Paul Among the People – Contents

This is the second part of my review of Sarah Ruden’s Paul Among the People from Image Catholic Books.  You can read my Q&A with her HERE.

I think the best line to sum up the contents on the book is the last sentence of the preface: “This book is an attempt to get further inside Paul’s world, and, through this, to understand him better.”  By “Paul’s world,” Ruden refers primarily to the Greco-Roman world.  She has worked for some time translating a significant amount of the primary literature, and in the front matter her translation of The Aeneid, The Homeric Hymns, Lysistrata and Satyricon are listed among her other publications.

Ruden lays out the book’s contents topically rather than systematically working through the Pauline epistles.  It seems she has chosen the topics based on those areas in Paul’s thought where she believes modern readers have misunderstood him on account of having insufficient knowledge of the Greco-Roman world.  Since the topics are based on misunderstandings, some of the topics are controversial, whereas other are not necessarily controversial.  For example, Ruden includes chapters on Paul’s views concerning women and homosexuality, but she also includes a chapter on Paul’s views on love.  1 Corinthians 13 may be one of the less controversial texts attributed to Paul, seeing as it has made it’s way into many marriage ceremonies; however, Ruden believes the passage has, nonetheless, been misunderstood.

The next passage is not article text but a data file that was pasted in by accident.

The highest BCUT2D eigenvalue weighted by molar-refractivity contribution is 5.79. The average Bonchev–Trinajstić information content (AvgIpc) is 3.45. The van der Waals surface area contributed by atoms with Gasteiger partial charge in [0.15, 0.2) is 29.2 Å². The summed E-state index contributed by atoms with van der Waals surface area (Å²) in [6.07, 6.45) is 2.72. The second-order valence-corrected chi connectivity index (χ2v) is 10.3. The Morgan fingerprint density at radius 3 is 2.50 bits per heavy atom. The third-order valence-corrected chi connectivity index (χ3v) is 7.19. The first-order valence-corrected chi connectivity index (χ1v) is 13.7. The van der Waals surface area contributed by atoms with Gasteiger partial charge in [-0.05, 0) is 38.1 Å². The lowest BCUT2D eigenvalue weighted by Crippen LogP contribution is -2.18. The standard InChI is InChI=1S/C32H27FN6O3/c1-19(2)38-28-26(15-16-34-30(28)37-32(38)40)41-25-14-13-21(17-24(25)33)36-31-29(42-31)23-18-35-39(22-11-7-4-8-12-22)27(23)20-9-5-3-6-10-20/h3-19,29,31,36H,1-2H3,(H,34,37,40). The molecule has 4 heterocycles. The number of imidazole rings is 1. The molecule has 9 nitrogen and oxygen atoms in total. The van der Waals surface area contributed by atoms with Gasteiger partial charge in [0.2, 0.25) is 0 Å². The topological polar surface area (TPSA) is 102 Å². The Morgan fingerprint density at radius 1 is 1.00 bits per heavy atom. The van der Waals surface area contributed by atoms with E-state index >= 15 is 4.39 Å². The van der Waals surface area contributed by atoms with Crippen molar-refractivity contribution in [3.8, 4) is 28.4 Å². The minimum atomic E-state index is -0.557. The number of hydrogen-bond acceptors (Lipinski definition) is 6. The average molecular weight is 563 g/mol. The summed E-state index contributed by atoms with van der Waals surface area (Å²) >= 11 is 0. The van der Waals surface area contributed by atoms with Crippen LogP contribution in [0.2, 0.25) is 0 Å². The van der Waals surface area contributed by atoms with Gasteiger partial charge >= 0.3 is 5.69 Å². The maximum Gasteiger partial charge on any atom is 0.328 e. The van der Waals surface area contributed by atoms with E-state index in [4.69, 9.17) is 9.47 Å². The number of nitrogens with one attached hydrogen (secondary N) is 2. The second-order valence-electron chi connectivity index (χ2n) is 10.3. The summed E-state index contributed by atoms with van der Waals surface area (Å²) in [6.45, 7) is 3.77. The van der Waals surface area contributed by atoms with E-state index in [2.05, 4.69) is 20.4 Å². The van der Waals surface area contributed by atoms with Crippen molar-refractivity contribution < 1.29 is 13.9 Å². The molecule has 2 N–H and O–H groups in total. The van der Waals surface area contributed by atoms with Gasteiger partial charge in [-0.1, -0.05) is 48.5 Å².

The chapters themselves consist of laying out some important passages in Paul next to passages from authors of the Greco-Roman world.  So, for example, in the chapter on Paul view’s concerning homosexuality, Ruden lays out Romans 1:24-27 alongside texts from Martial, Plutarch, Petronius, and Juvenal among others.  If I can make an analogy then, the book is somewhat like Readings From the First Century World only written in a much more engaging style and with more interpretation on the part of the author.  She brings in personal anecdotes and even possesses a gift for invective, as comes out as she narrates some of her experiences living in South Africa.

Other topics that Ruden covers are Paul’s views on pleasure, government and slavery.  I’ll be posting my own personal thoughts on the book within the next couple of days, but from what I’ve read so far it’s worth the read.

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